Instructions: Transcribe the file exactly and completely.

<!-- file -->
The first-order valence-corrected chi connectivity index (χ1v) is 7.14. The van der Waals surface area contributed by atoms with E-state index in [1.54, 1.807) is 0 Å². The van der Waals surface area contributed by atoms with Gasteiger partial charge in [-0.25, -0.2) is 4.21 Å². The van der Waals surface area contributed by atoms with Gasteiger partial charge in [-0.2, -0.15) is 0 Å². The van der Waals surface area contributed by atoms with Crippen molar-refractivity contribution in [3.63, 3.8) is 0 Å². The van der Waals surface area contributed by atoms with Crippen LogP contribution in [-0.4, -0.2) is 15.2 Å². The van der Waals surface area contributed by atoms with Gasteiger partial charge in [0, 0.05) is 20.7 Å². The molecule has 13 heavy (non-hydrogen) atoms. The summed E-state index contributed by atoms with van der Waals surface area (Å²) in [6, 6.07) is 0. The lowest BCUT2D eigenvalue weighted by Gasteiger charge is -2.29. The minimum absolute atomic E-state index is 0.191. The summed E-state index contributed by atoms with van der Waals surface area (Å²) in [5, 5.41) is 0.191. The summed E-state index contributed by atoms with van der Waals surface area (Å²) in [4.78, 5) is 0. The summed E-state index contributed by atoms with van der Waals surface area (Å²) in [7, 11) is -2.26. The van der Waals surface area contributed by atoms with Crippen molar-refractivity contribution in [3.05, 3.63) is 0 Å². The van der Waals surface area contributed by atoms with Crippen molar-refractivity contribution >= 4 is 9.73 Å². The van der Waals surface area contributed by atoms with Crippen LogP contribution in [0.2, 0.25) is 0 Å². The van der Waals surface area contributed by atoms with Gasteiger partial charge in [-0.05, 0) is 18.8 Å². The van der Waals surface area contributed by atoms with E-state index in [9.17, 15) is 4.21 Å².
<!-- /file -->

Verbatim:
The first-order valence-corrected chi connectivity index (χ1v) is 7.14. The van der Waals surface area contributed by atoms with E-state index in [1.54, 1.807) is 0 Å². The van der Waals surface area contributed by atoms with Gasteiger partial charge in [-0.25, -0.2) is 4.21 Å². The van der Waals surface area contributed by atoms with Gasteiger partial charge in [-0.2, -0.15) is 0 Å². The van der Waals surface area contributed by atoms with Crippen molar-refractivity contribution in [3.63, 3.8) is 0 Å². The van der Waals surface area contributed by atoms with Crippen LogP contribution in [-0.4, -0.2) is 15.2 Å². The van der Waals surface area contributed by atoms with Gasteiger partial charge in [0, 0.05) is 20.7 Å². The molecule has 13 heavy (non-hydrogen) atoms. The summed E-state index contributed by atoms with van der Waals surface area (Å²) in [6, 6.07) is 0. The lowest BCUT2D eigenvalue weighted by Gasteiger charge is -2.29. The minimum absolute atomic E-state index is 0.191. The summed E-state index contributed by atoms with van der Waals surface area (Å²) in [5, 5.41) is 0.191. The summed E-state index contributed by atoms with van der Waals surface area (Å²) in [4.78, 5) is 0. The summed E-state index contributed by atoms with van der Waals surface area (Å²) in [7, 11) is -2.26. The van der Waals surface area contributed by atoms with Crippen molar-refractivity contribution in [3.05, 3.63) is 0 Å². The van der Waals surface area contributed by atoms with Crippen molar-refractivity contribution >= 4 is 9.73 Å². The van der Waals surface area contributed by atoms with Crippen LogP contribution in [0.2, 0.25) is 0 Å². The van der Waals surface area contributed by atoms with Gasteiger partial charge in [-0.05, 0) is 18.8 Å². The van der Waals surface area contributed by atoms with E-state index in [9.17, 15) is 4.21 Å².